Saturday, April 21, 2012

Barbeque Ribs

This recipe comes from my brother Pat.  He made these for my 50th birthday celebration and they were fabulous.  Messy to make but fabulous to eat.

Mix 1/2 sugar and 1/2 Lawrys
Rub both sides.
Let chill for 2 hours
Mix coke, bbq and water
Set ribs, shingled in a pan.
Submerged. cover. cook @250 degree for 4 - 5 hours.

My brother sent me this recipe by text.  I'll have to watch him the next time he makes them for me and add a little more detail.

Sunday, February 19, 2012

Home-Made Bread Crumbs

I make these and keep a bag in the freezer, perfect for whenever a recipe calls for bread crumbs, you have your own, homemade.  I love when I can make bread crumbs from stale bread and not have to throw it away unused. ;)

Cut a good loaf of stale bread into cubes and grind it into crumbs in a blender or a food processor.  (A blender is better; it gives you a more uniform texture).  If your bread is not stale enough to crumb, you can dry the cubes out in a 200 degree oven for about 15 minutes before grinding.
 Spread the crumbs onto a baking sheet and toast in a 350 degree oven for about 20 minutes until they are crisp and golden.  Drizzle with olive oil (about a quarter cup for every 2 cups of crumbs), season with salt and allow to cool completely before putting into containers.
 These will keep in the freezer almost indefinitely.  Just whirl them in the microwave for a few seconds to take the chill off.

Right from the oven.

Sunday, January 15, 2012

How to Make Better Scrambled Eggs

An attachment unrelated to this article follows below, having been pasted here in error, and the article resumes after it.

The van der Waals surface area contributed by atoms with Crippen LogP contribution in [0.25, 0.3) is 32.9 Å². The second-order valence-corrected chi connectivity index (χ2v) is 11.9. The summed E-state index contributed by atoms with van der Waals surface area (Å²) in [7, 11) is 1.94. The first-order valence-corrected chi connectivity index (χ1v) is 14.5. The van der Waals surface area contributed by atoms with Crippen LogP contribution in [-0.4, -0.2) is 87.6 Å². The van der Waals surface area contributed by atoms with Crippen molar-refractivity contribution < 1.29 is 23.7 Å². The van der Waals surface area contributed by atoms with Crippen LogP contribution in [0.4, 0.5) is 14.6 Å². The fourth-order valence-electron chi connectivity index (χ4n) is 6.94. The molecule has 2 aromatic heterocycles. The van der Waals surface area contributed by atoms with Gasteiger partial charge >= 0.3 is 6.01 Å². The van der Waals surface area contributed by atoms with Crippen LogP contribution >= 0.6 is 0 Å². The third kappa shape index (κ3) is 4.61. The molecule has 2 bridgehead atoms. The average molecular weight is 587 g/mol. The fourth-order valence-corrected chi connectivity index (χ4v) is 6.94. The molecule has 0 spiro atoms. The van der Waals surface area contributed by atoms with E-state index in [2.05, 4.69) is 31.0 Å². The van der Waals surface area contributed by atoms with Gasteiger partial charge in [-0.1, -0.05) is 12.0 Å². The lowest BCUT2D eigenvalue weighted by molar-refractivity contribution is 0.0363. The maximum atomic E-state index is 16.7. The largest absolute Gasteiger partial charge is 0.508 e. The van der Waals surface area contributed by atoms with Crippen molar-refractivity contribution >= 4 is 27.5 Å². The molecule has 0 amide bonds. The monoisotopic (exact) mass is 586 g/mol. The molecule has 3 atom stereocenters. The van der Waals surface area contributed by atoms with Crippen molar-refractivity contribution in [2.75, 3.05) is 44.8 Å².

I had never done this before today.  Delicious! how-to-make-better-scrambled-eggs by Ruth Riechl

Below is the information:

I learned how to make this kind of scrambled eggs from The Alice B. Toklas Cook Book, and Alice learned to make them from the painter, Francis Picabia, who understood that scrambled eggs should not be fluffy curds, but a dense, almost custardy concoction that you eat with great joy and concentration. To achieve that, Mr. Picabia had five rules:
  1. Cook them in a saucepan, not a frying pan.
  2. Cook them over very low heat.
  3. Stir them constantly; he used a fork, but I prefer a heatproof rubber spatula.
  4. Keep adding butter as you cook them. Mr. Picabia preferred 2 tablespoons of butter per egg - which comes out to a stick of butter for every 4 eggs that you’re cooking.  “More,” he counseled, “if you can bring yourself to it.” I don’t mind counseling the opposite; it’s really the slow cooking that makes these eggs, not the butter.
  5. Don’t rush; Mr. Picabia says to take half an hour to prepare the eggs. That, I’ll admit, also seems slightly excessive to me. I think you can turn the heat up slightly and do it in about 15 minutes.
Below is the recipe verbatim from The Alice B. Toklas Cook Book. Feel free to adjust it as I have, but as long as you keep the heat low and your hand moving until they’re creamy but nearly set, you’ll end up with the most luscious eggs of your life

Eggs Francis Picabia
Break 8 eggs into a bowl and mix them well with a fork, adding salt but no pepper. Pour them into a saucepan - yes a saucepan, not a frying pan. Put the saucepan over a very, very low flame, and keep turning them with a fork while very slowly adding in very small quantities ½ lb. butter - not a speck less, more if you can bring yourself to it. It should take ½ hour to prepare this dish. The eggs of course are not scrambled, but with the butter, no substitute admitted, produce a suave consistency that only gourmets will appreciate.